An Open Letter to Zoom

Sent to Zoom via their website feedback on Monday 24 August 2020


I was recently involved in delivering a hybrid live/Zoom event (or actually a number of events), and for some of the events we used Zoom Webinar like a streaming platform where we input high quality audio and video from the theatre environment, using multiple cameras through a video switcher/mixer and multiple microphones through an audio mixer. If we delivered these events over a streaming video platform like YouTube or Vimeo we would have achieved better quality audio, but there are other reasons why we went for Zoom including consistency of delivery across our different styles of events.

The reason why I am emailing is because your audio meters in Zoom are not very good and they could be improved upon greatly, which would allow people trying to use Zoom in a more professional events settings to achieve better quality results. What I would like to see is some real Peak, or even Peak + RMS audio meters with dBFS scale/markings available in the Audio -> Advanced tab at least, allowing us to calibrate audio properly in Zoom. As it currently stands your audio meters never seem to ever actually reach “clipping” on your meters, event though the audio can actually be too hot/high. As there is no easy way to monitor audio on the local end (other than a short Microphone Test) the audio can be distorted without us even realising, unless we are carefully also monitoring from a different account, but this can become an issue for bandwidth etc.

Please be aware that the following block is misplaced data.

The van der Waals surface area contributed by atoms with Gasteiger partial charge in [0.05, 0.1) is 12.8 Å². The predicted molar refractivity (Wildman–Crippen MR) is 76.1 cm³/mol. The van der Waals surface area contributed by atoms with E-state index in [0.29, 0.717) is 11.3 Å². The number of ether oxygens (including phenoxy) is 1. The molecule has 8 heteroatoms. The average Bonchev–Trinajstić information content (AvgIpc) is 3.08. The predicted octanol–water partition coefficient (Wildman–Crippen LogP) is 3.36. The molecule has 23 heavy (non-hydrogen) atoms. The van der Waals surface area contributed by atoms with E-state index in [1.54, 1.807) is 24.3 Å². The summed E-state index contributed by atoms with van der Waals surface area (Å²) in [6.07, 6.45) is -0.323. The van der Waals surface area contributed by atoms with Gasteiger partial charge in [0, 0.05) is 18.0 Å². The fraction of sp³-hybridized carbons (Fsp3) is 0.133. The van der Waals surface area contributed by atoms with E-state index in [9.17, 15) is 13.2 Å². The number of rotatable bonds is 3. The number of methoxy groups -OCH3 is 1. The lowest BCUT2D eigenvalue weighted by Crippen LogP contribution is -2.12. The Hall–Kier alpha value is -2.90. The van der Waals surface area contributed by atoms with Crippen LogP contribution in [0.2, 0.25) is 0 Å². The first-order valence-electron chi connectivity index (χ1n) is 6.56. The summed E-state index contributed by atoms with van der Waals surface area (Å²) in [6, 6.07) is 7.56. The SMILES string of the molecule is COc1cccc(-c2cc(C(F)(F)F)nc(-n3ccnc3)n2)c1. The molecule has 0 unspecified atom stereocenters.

I’d love to hear back if you think this is an idea worth implementing. I realise using Zoom for “streaming” style professional events is pushing it beyond it’s basic purpose, but I think there is potential for it to be used more if your audio quality can be improved. Simply allowing professional audio people to be able to monitor levels and calibrate properly will go a great way towards helping your product be used more widely. I am an audio professional and am happy to do some beta testing if you implement proper audio meters.


Tim Duck

Canberra, Australia

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